The Most Iconic Oscar Firsts for Women Throughout History

Diversity in the Oscars has been the subject of a wide conversation (and controversy). From celebrities planning to boycott the ceremony, to social media users jumping in on the conversation with the now viral hashtag, #OscarsSoWhite, to recent studies proving that the diversity problem in the Oscars is actually a crisis of inclusion throughout Hollywood, it's clear that this discussion is far from over.

As we prepare for the 88th Academy Awards on Sunday, we are reliving these iconic firsts of trailblazing women who broke through the largely white and male dominated Academy. Their achievements are truly inspiring and showcase the possibilities for women in Hollywood.

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Kathryn Bigelow | Bigelow made history during the 82nd Academy Awards in 2010. She became the first woman to receive an Oscar as best director for her work in "The Hurt Locker." "It's the moment of a lifetime," she said in the beginning of her acceptance speech. She later dedicated her award to the women and men in the American military. "May they come home safe," she concluded. Her film also won that night as the Oscar's best motion picture. Photo Credit: AP/Matt Sayles

Halle Berry | After more than seven decades, Berry became the first African-American woman to win an Oscar as best actress for her role as Leticia in "Monster’s Ball." In a moving acceptance speech in 2002 she said, "This moment is so much bigger than me." She dedicated her award to powerful women including Diahann Carroll, Jada Pinkett Smith, and Vivica A. Fox and "for every nameless, faceless woman of color that now has a chance because this door tonight has been opened." Photo Credit: Getty Images

Hattie McDaniel | McDaniel became the first African-American to win an Oscar during the 12th Academy Awards in 1940. She won as best supporting actress for her role as "Mammy," the head slave in the film "Gone With The Wind." McDaniel accepted her Oscar in a 'no-blacks' hotel and was seated away from her fellow cast-members because of her race. "It was as if I had done something wrong," she said in 1944 about her Oscar win. Photo Credit: AP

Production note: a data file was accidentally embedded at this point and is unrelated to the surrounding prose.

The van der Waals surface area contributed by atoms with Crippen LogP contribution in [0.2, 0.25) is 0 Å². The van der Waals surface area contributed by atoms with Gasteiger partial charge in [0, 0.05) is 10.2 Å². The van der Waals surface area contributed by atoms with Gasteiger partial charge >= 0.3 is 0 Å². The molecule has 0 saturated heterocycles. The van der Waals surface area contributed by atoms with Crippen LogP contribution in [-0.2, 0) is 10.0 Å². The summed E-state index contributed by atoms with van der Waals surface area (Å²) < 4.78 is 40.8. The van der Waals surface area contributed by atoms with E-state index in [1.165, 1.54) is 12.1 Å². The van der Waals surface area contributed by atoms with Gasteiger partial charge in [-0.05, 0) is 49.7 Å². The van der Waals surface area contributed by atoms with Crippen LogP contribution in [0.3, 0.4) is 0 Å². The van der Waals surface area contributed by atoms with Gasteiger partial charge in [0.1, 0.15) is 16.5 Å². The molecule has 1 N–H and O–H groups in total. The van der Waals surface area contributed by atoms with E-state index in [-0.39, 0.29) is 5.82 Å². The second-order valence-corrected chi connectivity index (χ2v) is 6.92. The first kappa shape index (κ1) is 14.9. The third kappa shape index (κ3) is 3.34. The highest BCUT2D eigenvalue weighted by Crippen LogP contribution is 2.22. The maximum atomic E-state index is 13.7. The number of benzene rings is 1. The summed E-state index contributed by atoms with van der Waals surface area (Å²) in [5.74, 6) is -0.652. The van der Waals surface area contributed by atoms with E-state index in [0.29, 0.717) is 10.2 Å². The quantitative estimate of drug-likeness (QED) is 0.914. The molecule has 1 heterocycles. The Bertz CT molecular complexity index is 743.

Rita Moreno | Moreno became the first Latina to win an Academy Award for best supporting actress during the 34th Academy Awards in 1962 for her show-stopping performance as Anita in the film version of the musical "West Side Story." She delivered a memorable acceptance speech: "I can’t believe it!" she said adding, "Good lord! I leave you with that." In this photo she is seen making a phone call after her big Oscar win. Photo Credit: Archive Photos/Getty Images

Julia Phillips | Phillips became the first Oscar-winning woman producer during the 46th Academy Awards in 1974 for her work in the film, "The Sting." She shared the award with her husband Michael Phillips and another co-producer Tony Bill. "You can imagine what a trip this is for a Jewish girl from Great Neck, tonight I get to win an Academy Award and meet Elizabeth Taylor all in the same moment." Photo Credit: Oscars/YouTube

Lina Wertmüller | Italian director Lina Wertmüller was the first woman to receive an Oscar nomination for best director for her 1977 film "Seven Beauties." Her life will be subject of the documentary, 'Behind the White Glasses.' She helped pave the way for other women nominated as best directors, including Jane Campion, Sofia Coppola, and Kathryn Bigelow. Photo Credit: Rabau/ullstein Picture/Getty Images